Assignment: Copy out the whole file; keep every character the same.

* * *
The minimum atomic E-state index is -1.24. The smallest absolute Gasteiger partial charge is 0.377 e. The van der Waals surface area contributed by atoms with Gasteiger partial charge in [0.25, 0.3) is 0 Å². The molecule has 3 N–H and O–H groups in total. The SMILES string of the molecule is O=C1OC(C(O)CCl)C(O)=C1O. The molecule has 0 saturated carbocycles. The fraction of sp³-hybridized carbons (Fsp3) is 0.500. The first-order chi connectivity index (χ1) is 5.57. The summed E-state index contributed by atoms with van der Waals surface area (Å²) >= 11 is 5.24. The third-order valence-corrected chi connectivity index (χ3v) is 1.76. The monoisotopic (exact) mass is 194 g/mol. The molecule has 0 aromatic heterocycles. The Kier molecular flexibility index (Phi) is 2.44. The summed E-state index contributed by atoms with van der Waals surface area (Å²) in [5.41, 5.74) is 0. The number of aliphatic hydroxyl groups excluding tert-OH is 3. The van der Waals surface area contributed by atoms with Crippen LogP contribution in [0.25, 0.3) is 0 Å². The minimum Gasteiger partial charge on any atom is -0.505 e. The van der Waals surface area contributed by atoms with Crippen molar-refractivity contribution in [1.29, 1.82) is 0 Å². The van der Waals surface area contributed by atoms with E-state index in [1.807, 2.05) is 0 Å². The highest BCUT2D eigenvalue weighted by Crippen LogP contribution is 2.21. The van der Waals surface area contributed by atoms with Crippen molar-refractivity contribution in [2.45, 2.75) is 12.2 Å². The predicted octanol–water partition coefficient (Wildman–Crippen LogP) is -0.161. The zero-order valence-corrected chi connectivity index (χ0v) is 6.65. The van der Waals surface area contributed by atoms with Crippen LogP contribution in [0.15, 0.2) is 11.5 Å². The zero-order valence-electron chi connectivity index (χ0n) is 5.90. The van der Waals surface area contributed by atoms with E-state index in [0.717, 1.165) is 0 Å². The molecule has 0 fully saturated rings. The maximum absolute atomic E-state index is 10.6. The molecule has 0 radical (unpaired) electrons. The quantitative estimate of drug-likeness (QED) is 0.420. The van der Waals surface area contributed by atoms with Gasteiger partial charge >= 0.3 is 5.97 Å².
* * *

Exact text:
The minimum atomic E-state index is -1.24. The smallest absolute Gasteiger partial charge is 0.377 e. The van der Waals surface area contributed by atoms with Gasteiger partial charge in [0.25, 0.3) is 0 Å². The molecule has 3 N–H and O–H groups in total. The SMILES string of the molecule is O=C1OC(C(O)CCl)C(O)=C1O. The molecule has 0 saturated carbocycles. The fraction of sp³-hybridized carbons (Fsp3) is 0.500. The first-order chi connectivity index (χ1) is 5.57. The summed E-state index contributed by atoms with van der Waals surface area (Å²) >= 11 is 5.24. The third-order valence-corrected chi connectivity index (χ3v) is 1.76. The monoisotopic (exact) mass is 194 g/mol. The molecule has 0 aromatic heterocycles. The Kier molecular flexibility index (Phi) is 2.44. The summed E-state index contributed by atoms with van der Waals surface area (Å²) in [5.41, 5.74) is 0. The number of aliphatic hydroxyl groups excluding tert-OH is 3. The van der Waals surface area contributed by atoms with Crippen LogP contribution in [0.25, 0.3) is 0 Å². The minimum Gasteiger partial charge on any atom is -0.505 e. The van der Waals surface area contributed by atoms with Crippen molar-refractivity contribution in [1.29, 1.82) is 0 Å². The van der Waals surface area contributed by atoms with E-state index in [1.807, 2.05) is 0 Å². The highest BCUT2D eigenvalue weighted by Crippen LogP contribution is 2.21. The van der Waals surface area contributed by atoms with Crippen molar-refractivity contribution in [2.45, 2.75) is 12.2 Å². The predicted octanol–water partition coefficient (Wildman–Crippen LogP) is -0.161. The zero-order valence-corrected chi connectivity index (χ0v) is 6.65. The van der Waals surface area contributed by atoms with Crippen LogP contribution in [0.15, 0.2) is 11.5 Å². The zero-order valence-electron chi connectivity index (χ0n) is 5.90. The van der Waals surface area contributed by atoms with E-state index in [0.717, 1.165) is 0 Å². The molecule has 0 fully saturated rings. The maximum absolute atomic E-state index is 10.6. The molecule has 0 radical (unpaired) electrons. The quantitative estimate of drug-likeness (QED) is 0.420. The van der Waals surface area contributed by atoms with Gasteiger partial charge >= 0.3 is 5.97 Å².